(UPDATE) Dad is home and resting comfortably. (He called me and said he'd "split some wood and shovelled the driveway"--his driveway is long enough that shovelling it is out of the question, heart attack or no--and when I began to express some misgivings, he laughed and said he was joking).
Fathers are like heartbeats.
Always there, sustaining, essential to life; and yet nearly always in the background, away from conscious thought, easy to take for granted.
Ken was shovelling off a friend's porch when the pain hit. Indigestion, he thought. Pulled muscle, he thought. In the back of his mind--in his heart, you might say--he knew those diagnoses were unlikely, yet he clung to them ferociously for a time. Indigestion was nothing to be afraid of. A pulled muscle wouldn't abort his trip to Florida less than two weeks away, a trip he and his wife were eagerly looking forward to.
He drove the short distance home, pulled the car into the driveway, and sat, motionless, thinking and trying not to think. The pain was really quite bad.
At the nursing station down the road, he was given an ECG. Clear as a bell. Yet the nurse was concerned. When a patient who is also a friend presents with chest pains, concern is only prudent, no matter what the ECG might say.
An air ambulance arrived, landing on a heliport that Ken himself had helped establish some years ago. Twenty minutes later, Ken found himself at Sudbury Regional Hospital.
I was sitting in my living room when the phone rang. I looked at the television screen's call display and recognized my father's cell phone number, which alarmed me. Dad never calls from his cell. Something must be wrong.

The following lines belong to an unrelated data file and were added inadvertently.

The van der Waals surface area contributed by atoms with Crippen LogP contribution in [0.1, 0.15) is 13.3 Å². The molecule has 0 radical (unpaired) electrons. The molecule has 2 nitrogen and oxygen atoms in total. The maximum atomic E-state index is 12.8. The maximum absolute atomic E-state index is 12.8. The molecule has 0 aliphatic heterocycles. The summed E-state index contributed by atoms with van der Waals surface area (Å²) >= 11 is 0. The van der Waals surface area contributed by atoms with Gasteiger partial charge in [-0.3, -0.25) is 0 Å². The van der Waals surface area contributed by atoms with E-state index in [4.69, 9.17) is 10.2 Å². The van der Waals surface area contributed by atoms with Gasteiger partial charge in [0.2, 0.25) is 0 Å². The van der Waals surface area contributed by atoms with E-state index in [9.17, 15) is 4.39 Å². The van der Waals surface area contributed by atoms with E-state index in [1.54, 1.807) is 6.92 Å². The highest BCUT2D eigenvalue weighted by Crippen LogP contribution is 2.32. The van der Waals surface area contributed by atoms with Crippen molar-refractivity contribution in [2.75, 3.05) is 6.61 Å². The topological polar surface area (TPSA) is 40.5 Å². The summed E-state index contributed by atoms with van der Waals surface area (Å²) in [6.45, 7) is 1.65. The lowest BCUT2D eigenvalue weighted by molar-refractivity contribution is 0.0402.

"Hey, dad, how are you?"
"Could be better."
"Sorry, was that--" Could be better? He said couldn't be better, right?
"Had a heart attack. I think it's because the Leafs won the game."
"Very funny, Dad. Are you okay?"
"Yeah, I'm fine, I'm calling from the hospital." From Emerg, I later learned. "It was just a little one, nothing to worry about. Don't even think about coming up here, I'm okay, there's nothing you can do, they're doing an operation on Monday to put some stents in and I'll be out soon after."
The conversational autopilot engaged as I tried to make headway though the thicket of wrongness I'd just heard. "Just a little one"--is that like a little bit pregnant? A minor war? A little bit dead?
"Nothing to worry about". Yeah, right. Why do the people I love always insist on saying that? Anyone with a shred of humanity would worry, given this particular information.
"Don't even think of coming up here." Does that mean "don't come up"? Or, more likely, "get your ass up here, don't stop to think about it, your dad's dying"?
"There's nothing you can do". That's the only unambiguous and completely truthful thing and goddamnit it hurts more than the rest of this put together. There's never anything you can do.
Sleep did not come easily that night.
Saturday morning. Visiting hours, the first of the day. Ken's beloved wife Heather was chatting with him when a charley horse hit without warning. Ken grimaced, and tried to stretch his leg out and massage it. The damned hospital bed restricted his movements. Stretch. Just a little m--
The pain was sudden and huge. Unimaginable. It was as if a tombstone had fallen across his chest, squeezing the life from his body. That's what you get when you take your heart for granite.
I'm going to die.
I don't care. It fucking hurrrrrrrts---
--hurrrrrts-- The pain grew, suffusing everything else.
Nurses rushed in, followed an unknowable time later by a cardiac surgeon. "Couldn't wait 'til Monday, could you?" he asked amiably.
They placed four stents on the left side of Ken's heart: two at the front, two behind. The two on the right could wait until Monday. Ken was conscious through the operation, but not very aware of it.